Toronto can stop dreaming about a subway to York University and other major system expansions if federal gas tax funding is based on population instead of transit riders, says the head of the TTC, reported the Toronto Star June 16. “If it’s per capita you can forget it all … the subway is off the radar,” said Rick Ducharme, chief general manager of the TTC. Many Toronto officials believed as late as Wednesday that the formula to dole out $1.9 billion in federal gas tax revenue over five years would be weighted toward transit ridership in the province. But federal officials have confirmed Ottawa will announce Friday that the money will be handed out to Ontario’s cities and towns based entirely on population, according to the Association of Municipalities of Ontario. Toronto has 62 per cent of Ontario’s transit ridership but just 20 per cent of its population. That means Toronto’s share of the $1.9 billion will be closer to $400 million – not the $900 million city officials expected.
Collecting race data will cause controversy
Members of the committee looking into whether the Toronto District School Board should gather racial data say there’s only one sure thing they can expect from the task at hand – a lot of controversy, reported The Globe and Mail June 16. “I don’t think it’s possible to avoid controversy on this issue,” said Carol Tator, an anthropology professor at York University and member of the newly appointed advisory committee on student achievement. “I am not afraid of controversy. It comes whenever you have to make such a decision.” Tator is one of the 21 scholars and community leaders chosen by the board to study the issue of gathering racial data and make recommendations.
Take a load off, Dr. Robbie
Talent, drive and sheer grit earned Robbie Robertson a degree – summa cum laude – from the School of Rock. But it’s the Canadian music legend’s promotion of aboriginal rights and culture that brought him undreamed-of honours Tuesday when he was presented with a doctor of laws degree from York University, reported Canadian Press in a story that continued to be widely published June 15 and 16 in newspapers from Halifax to Penticton. The news was also broadcast on radio and television news reports June 14 and 15 in Toronto and southern Ontario.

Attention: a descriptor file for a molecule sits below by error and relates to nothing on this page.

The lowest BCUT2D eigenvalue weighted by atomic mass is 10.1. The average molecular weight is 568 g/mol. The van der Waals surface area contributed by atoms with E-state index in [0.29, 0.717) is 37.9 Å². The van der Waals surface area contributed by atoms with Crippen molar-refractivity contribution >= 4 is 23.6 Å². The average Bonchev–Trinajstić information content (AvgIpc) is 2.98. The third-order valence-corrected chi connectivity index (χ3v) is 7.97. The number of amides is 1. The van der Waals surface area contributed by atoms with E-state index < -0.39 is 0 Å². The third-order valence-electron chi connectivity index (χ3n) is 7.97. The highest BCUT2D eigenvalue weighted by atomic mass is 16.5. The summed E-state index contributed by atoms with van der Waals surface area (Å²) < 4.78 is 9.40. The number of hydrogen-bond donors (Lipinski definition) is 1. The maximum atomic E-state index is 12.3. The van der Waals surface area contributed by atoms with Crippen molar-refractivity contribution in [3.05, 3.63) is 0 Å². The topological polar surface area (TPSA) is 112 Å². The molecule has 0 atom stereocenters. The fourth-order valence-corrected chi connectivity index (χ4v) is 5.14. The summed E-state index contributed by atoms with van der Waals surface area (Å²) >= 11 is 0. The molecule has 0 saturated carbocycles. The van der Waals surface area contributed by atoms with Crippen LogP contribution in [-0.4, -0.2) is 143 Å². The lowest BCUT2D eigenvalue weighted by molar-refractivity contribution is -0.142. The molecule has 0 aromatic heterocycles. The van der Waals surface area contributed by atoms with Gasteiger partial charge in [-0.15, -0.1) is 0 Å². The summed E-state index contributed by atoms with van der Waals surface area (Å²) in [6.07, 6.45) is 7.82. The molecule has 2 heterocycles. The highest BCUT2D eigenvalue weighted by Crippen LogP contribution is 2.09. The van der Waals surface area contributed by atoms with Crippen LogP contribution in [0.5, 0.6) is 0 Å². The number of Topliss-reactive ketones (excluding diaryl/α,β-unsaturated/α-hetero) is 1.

The cost of convocation
After completing two degrees, Raymond Chung thought he had finished paying for university. Then came the $50 to rent a gown – up from last year’s $30, and just the start of the money this year’s graduating students can spend at convocation, reported the Toronto Star June 16 in a story on the potential cost of graduating at three Ontario universities if you buy all the extras. Chung has already declined a class composite photo. But the York University education graduate hasn’t decided whether to order pictures from the ceremony, from $12.50 for a single photo to $50-plus for a set of prints.
We don’t need another Batman
We don’t need another Batman in securities regulation, stated National Post columnist Terence Corcoran June 16. What we do need is an objective examination of the real question: Is there any truth to the idea Canada suffers from lax securities regulation and enforcement? In a presentation this week in Toronto, York’s Osgoode Hall Law School Professor Poonam Puri repeated the claims, including Bank of Canada governor David Dodge’s reference to Canada as the “Wild West” of the global securities markets.
Classic Jaguars showcased
Canada’s largest Jaguar club is staging its premier event of the year on Sunday at York University’s Glendon College, reported The Hamilton Spectator June 16. The show attracts the finest sport and sedan Jaguars from the post-war era, up through the ’50s, ’60s and others, up to the moderns. The event, called Concours d’Elegance, is staged by the Ontario Jaguar Owners Association Inc.